BAGHDAD — In apparently coordinated attacks, at least 10 bombings shattered Iraqi neighborhoods Monday, killing at least 53 people, injuring more than 200 and contributing to fears that the country's tenuous hold on security is slipping away.
The bombs went off in and around mostly Shiite Muslim areas of Baghdad, the capital, at markets and other public areas that were teeming with civilians, and primarily were planted in cars or on motorcycles, authorities said. No group claimed responsibility, but the bombings were consistent with others carried out by the Al Qaeda affiliate known as the Islamic State of Iraq.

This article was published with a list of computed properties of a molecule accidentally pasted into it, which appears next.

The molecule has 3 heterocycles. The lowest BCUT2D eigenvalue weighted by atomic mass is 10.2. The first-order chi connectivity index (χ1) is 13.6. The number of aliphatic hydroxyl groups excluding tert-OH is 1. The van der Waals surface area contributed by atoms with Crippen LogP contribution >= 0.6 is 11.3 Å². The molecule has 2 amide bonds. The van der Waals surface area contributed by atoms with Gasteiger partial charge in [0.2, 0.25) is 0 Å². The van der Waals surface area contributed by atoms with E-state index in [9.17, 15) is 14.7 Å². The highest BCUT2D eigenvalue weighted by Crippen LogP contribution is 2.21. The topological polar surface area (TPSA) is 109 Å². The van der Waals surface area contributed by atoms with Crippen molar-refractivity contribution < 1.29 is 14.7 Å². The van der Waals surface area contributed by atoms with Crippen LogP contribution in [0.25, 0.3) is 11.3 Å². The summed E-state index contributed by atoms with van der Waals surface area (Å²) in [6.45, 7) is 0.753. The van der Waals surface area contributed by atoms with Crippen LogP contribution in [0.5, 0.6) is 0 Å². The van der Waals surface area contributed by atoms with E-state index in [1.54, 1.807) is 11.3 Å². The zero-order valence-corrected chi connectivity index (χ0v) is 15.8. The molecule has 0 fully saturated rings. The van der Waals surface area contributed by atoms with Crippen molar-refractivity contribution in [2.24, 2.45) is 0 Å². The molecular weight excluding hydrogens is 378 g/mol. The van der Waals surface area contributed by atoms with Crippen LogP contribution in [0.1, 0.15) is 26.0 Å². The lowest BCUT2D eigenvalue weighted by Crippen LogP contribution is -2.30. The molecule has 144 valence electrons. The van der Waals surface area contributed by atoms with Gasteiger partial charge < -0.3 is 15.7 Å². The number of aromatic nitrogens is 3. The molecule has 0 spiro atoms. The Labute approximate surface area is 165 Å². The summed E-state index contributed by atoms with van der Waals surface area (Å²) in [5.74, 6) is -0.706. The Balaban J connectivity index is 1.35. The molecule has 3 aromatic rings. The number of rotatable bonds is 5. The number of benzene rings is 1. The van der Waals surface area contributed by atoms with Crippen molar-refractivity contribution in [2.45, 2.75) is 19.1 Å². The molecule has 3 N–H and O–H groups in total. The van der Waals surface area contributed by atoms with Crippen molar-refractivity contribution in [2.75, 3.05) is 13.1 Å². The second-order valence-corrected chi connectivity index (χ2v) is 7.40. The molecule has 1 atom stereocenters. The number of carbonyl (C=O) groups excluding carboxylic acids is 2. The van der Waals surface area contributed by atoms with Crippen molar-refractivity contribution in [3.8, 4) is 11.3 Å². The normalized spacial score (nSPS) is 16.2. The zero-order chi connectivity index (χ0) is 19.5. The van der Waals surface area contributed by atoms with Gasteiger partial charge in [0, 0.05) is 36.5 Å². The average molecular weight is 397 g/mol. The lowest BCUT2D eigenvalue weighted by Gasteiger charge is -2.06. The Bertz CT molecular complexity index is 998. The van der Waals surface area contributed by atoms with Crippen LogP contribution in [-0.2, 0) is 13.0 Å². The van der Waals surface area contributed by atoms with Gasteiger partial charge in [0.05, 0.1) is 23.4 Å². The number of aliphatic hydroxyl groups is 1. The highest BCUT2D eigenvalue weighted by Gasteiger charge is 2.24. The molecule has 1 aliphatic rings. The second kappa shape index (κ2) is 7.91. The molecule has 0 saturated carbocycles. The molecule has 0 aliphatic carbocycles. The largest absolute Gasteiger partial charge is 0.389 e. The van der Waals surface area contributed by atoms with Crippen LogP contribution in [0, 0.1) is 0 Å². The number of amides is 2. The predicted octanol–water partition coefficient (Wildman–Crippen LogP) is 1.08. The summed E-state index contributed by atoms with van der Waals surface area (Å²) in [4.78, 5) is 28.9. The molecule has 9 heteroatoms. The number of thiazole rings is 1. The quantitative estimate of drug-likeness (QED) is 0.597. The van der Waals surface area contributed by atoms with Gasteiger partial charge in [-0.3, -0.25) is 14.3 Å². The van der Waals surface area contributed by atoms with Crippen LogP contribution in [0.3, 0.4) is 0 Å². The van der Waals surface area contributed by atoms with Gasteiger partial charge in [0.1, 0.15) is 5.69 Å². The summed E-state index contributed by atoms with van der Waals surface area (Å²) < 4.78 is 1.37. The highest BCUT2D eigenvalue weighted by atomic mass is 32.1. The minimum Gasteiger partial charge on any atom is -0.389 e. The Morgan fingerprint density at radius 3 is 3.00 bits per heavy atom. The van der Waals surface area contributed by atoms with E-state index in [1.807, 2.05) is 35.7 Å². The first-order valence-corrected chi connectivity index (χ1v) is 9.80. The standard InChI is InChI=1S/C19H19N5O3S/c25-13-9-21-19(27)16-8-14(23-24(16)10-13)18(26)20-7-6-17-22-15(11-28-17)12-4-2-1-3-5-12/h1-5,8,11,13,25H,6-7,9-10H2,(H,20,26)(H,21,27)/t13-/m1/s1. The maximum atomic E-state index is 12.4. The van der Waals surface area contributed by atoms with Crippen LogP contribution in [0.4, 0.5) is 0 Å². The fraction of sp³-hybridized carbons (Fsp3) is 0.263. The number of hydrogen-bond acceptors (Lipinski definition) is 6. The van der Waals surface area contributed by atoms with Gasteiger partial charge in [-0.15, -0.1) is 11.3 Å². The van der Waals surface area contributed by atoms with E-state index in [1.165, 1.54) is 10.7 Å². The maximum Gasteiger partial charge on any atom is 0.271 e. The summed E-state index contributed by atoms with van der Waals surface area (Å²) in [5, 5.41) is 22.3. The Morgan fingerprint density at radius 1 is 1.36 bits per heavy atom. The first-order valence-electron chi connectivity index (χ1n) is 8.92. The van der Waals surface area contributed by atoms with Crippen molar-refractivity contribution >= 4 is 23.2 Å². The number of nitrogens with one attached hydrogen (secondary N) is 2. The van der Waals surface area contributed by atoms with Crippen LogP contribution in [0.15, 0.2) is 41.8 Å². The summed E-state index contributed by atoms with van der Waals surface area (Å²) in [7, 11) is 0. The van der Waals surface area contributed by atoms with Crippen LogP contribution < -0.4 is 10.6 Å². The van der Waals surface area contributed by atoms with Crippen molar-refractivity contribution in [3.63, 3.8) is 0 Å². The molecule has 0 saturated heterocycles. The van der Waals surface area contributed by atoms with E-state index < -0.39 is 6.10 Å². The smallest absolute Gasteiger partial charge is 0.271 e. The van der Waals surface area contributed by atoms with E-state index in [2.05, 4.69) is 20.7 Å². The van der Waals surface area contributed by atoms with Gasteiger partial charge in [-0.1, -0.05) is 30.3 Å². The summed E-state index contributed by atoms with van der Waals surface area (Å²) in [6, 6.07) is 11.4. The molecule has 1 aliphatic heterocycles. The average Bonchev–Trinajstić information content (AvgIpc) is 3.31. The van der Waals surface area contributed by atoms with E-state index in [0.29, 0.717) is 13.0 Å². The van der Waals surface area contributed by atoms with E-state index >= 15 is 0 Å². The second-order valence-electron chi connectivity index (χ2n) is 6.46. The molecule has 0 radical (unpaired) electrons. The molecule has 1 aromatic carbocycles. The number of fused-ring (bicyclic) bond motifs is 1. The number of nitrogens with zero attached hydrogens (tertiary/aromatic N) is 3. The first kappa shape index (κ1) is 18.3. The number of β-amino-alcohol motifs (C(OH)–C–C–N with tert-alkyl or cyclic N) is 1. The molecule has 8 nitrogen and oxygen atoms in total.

This has been the bloodiest spring in Iraq since 2008 — and certainly since U.S. forces pulled out a year and a half ago — with hundreds killed in sectarian violence between the majority Shiites and the Sunnis who were dominant when Saddam Hussein was in power.
The targeted areas included some of the most heavily secured parts of the city, including central Baghdad, where a blast near the Sheraton Hotel killed six people and injured 21. They also included the sprawling Shiite district of Sadr City, where a bomb left four dead and 26 injured.